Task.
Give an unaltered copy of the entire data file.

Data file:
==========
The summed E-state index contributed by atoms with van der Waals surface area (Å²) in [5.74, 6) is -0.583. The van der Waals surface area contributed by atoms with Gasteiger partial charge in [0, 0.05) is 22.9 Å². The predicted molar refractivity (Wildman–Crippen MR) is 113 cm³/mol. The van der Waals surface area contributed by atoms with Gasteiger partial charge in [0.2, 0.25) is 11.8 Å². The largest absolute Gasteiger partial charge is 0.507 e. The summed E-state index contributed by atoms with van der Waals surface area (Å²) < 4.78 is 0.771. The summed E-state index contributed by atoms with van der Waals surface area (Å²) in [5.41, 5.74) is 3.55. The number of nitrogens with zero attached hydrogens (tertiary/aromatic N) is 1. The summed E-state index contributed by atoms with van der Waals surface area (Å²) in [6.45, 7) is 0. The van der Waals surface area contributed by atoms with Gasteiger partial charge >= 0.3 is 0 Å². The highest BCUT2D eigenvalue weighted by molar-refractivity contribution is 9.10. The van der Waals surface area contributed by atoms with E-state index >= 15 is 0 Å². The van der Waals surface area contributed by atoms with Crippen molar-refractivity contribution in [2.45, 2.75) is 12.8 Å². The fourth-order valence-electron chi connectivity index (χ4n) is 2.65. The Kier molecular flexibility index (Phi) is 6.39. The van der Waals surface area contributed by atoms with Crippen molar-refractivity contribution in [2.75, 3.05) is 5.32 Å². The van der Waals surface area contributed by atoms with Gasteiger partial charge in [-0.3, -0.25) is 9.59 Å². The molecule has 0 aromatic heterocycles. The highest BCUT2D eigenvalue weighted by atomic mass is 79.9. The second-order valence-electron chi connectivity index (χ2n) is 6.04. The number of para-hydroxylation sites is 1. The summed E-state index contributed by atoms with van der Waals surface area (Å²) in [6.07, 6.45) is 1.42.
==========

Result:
The summed E-state index contributed by atoms with van der Waals surface area (Å²) in [5.74, 6) is -0.583. The van der Waals surface area contributed by atoms with Gasteiger partial charge in [0, 0.05) is 22.9 Å². The predicted molar refractivity (Wildman–Crippen MR) is 113 cm³/mol. The van der Waals surface area contributed by atoms with Gasteiger partial charge in [0.2, 0.25) is 11.8 Å². The largest absolute Gasteiger partial charge is 0.507 e. The summed E-state index contributed by atoms with van der Waals surface area (Å²) < 4.78 is 0.771. The summed E-state index contributed by atoms with van der Waals surface area (Å²) in [5.41, 5.74) is 3.55. The number of nitrogens with zero attached hydrogens (tertiary/aromatic N) is 1. The summed E-state index contributed by atoms with van der Waals surface area (Å²) in [6.45, 7) is 0. The van der Waals surface area contributed by atoms with Gasteiger partial charge >= 0.3 is 0 Å². The highest BCUT2D eigenvalue weighted by molar-refractivity contribution is 9.10. The van der Waals surface area contributed by atoms with E-state index >= 15 is 0 Å². The van der Waals surface area contributed by atoms with Crippen molar-refractivity contribution in [2.45, 2.75) is 12.8 Å². The fourth-order valence-electron chi connectivity index (χ4n) is 2.65. The Kier molecular flexibility index (Phi) is 6.39. The van der Waals surface area contributed by atoms with Crippen molar-refractivity contribution in [2.75, 3.05) is 5.32 Å². The van der Waals surface area contributed by atoms with Gasteiger partial charge in [-0.3, -0.25) is 9.59 Å². The molecule has 0 aromatic heterocycles. The highest BCUT2D eigenvalue weighted by atomic mass is 79.9. The second-order valence-electron chi connectivity index (χ2n) is 6.04. The number of para-hydroxylation sites is 1. The summed E-state index contributed by atoms with van der Waals surface area (Å²) in [6.07, 6.45) is 1.42.